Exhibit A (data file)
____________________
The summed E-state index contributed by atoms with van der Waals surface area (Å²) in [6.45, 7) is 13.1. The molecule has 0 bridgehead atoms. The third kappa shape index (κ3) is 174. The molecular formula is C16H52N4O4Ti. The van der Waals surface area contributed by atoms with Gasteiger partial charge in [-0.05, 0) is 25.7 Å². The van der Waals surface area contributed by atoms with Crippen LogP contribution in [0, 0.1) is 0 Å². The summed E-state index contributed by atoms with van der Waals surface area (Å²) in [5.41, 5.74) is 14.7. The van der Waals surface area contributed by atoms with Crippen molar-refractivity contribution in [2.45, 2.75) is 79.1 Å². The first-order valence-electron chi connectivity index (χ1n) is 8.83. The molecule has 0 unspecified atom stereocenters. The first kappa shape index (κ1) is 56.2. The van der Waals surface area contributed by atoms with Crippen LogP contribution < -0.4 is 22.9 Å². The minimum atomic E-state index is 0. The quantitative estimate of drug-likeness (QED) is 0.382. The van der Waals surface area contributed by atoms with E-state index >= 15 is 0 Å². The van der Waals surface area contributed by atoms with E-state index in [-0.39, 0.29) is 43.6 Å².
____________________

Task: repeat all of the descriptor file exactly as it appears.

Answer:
The summed E-state index contributed by atoms with van der Waals surface area (Å²) in [6.45, 7) is 13.1. The molecule has 0 bridgehead atoms. The third kappa shape index (κ3) is 174. The molecular formula is C16H52N4O4Ti. The van der Waals surface area contributed by atoms with Gasteiger partial charge in [-0.05, 0) is 25.7 Å². The van der Waals surface area contributed by atoms with Crippen LogP contribution in [0, 0.1) is 0 Å². The summed E-state index contributed by atoms with van der Waals surface area (Å²) in [5.41, 5.74) is 14.7. The van der Waals surface area contributed by atoms with Crippen molar-refractivity contribution in [2.45, 2.75) is 79.1 Å². The first-order valence-electron chi connectivity index (χ1n) is 8.83. The molecule has 0 unspecified atom stereocenters. The first kappa shape index (κ1) is 56.2. The van der Waals surface area contributed by atoms with Crippen LogP contribution < -0.4 is 22.9 Å². The minimum atomic E-state index is 0. The quantitative estimate of drug-likeness (QED) is 0.382. The van der Waals surface area contributed by atoms with E-state index >= 15 is 0 Å². The van der Waals surface area contributed by atoms with E-state index in [-0.39, 0.29) is 43.6 Å².